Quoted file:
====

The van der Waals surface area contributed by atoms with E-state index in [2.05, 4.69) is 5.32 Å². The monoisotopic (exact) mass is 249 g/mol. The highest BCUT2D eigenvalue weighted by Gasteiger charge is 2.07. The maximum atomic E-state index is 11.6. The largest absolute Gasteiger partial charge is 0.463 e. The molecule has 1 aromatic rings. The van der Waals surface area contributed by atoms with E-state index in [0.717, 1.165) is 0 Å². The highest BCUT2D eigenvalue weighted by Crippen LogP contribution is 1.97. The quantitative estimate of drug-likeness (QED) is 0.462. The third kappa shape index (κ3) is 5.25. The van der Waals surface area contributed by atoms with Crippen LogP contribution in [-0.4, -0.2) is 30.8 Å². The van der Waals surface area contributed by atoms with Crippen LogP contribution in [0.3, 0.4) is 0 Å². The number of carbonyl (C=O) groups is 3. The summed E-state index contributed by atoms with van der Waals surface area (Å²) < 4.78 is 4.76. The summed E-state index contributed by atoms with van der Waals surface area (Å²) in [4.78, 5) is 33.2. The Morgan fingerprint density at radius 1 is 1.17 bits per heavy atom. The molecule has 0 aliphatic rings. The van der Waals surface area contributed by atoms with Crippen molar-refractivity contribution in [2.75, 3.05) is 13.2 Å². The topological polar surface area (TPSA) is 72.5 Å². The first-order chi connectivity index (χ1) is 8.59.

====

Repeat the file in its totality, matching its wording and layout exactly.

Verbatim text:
The van der Waals surface area contributed by atoms with E-state index in [2.05, 4.69) is 5.32 Å². The monoisotopic (exact) mass is 249 g/mol. The highest BCUT2D eigenvalue weighted by Gasteiger charge is 2.07. The maximum atomic E-state index is 11.6. The largest absolute Gasteiger partial charge is 0.463 e. The molecule has 1 aromatic rings. The van der Waals surface area contributed by atoms with E-state index in [0.717, 1.165) is 0 Å². The highest BCUT2D eigenvalue weighted by Crippen LogP contribution is 1.97. The quantitative estimate of drug-likeness (QED) is 0.462. The third kappa shape index (κ3) is 5.25. The van der Waals surface area contributed by atoms with Crippen LogP contribution in [-0.4, -0.2) is 30.8 Å². The van der Waals surface area contributed by atoms with Crippen LogP contribution in [0.3, 0.4) is 0 Å². The number of carbonyl (C=O) groups is 3. The summed E-state index contributed by atoms with van der Waals surface area (Å²) < 4.78 is 4.76. The summed E-state index contributed by atoms with van der Waals surface area (Å²) in [4.78, 5) is 33.2. The Morgan fingerprint density at radius 1 is 1.17 bits per heavy atom. The molecule has 0 aliphatic rings. The van der Waals surface area contributed by atoms with Crippen molar-refractivity contribution in [2.75, 3.05) is 13.2 Å². The topological polar surface area (TPSA) is 72.5 Å². The first-order chi connectivity index (χ1) is 8.59.